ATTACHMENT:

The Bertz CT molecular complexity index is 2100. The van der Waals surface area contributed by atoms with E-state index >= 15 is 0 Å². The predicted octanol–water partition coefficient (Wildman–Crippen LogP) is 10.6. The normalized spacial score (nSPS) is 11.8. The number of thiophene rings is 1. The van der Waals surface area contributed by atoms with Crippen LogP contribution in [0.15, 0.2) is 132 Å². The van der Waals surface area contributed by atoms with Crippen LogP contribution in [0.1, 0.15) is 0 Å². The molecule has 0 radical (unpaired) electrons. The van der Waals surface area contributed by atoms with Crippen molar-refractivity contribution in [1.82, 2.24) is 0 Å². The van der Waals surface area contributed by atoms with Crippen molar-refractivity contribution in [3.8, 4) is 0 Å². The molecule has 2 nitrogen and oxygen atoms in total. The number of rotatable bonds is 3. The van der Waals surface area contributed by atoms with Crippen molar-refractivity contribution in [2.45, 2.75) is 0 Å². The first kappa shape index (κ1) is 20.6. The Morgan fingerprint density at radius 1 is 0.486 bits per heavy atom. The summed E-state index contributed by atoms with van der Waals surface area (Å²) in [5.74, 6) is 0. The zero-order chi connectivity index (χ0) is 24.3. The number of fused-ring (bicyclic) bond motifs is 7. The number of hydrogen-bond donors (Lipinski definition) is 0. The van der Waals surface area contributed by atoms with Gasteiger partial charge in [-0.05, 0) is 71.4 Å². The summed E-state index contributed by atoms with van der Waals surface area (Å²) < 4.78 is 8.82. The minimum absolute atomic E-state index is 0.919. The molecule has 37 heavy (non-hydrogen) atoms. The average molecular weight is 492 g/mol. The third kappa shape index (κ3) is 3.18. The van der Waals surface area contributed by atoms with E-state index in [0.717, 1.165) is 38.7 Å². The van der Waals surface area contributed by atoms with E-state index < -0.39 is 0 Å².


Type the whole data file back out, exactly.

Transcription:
The Bertz CT molecular complexity index is 2100. The van der Waals surface area contributed by atoms with E-state index >= 15 is 0 Å². The predicted octanol–water partition coefficient (Wildman–Crippen LogP) is 10.6. The normalized spacial score (nSPS) is 11.8. The number of thiophene rings is 1. The van der Waals surface area contributed by atoms with Crippen LogP contribution in [0.15, 0.2) is 132 Å². The van der Waals surface area contributed by atoms with Crippen LogP contribution in [0.1, 0.15) is 0 Å². The molecule has 0 radical (unpaired) electrons. The van der Waals surface area contributed by atoms with Crippen molar-refractivity contribution in [1.82, 2.24) is 0 Å². The van der Waals surface area contributed by atoms with Crippen molar-refractivity contribution in [3.8, 4) is 0 Å². The molecule has 2 nitrogen and oxygen atoms in total. The number of rotatable bonds is 3. The van der Waals surface area contributed by atoms with Crippen molar-refractivity contribution in [2.45, 2.75) is 0 Å². The first kappa shape index (κ1) is 20.6. The Morgan fingerprint density at radius 1 is 0.486 bits per heavy atom. The summed E-state index contributed by atoms with van der Waals surface area (Å²) in [5.74, 6) is 0. The zero-order chi connectivity index (χ0) is 24.3. The number of fused-ring (bicyclic) bond motifs is 7. The number of hydrogen-bond donors (Lipinski definition) is 0. The van der Waals surface area contributed by atoms with Gasteiger partial charge in [-0.05, 0) is 71.4 Å². The summed E-state index contributed by atoms with van der Waals surface area (Å²) < 4.78 is 8.82. The minimum absolute atomic E-state index is 0.919. The molecule has 37 heavy (non-hydrogen) atoms. The average molecular weight is 492 g/mol. The third kappa shape index (κ3) is 3.18. The van der Waals surface area contributed by atoms with E-state index in [0.717, 1.165) is 38.7 Å². The van der Waals surface area contributed by atoms with E-state index < -0.39 is 0 Å².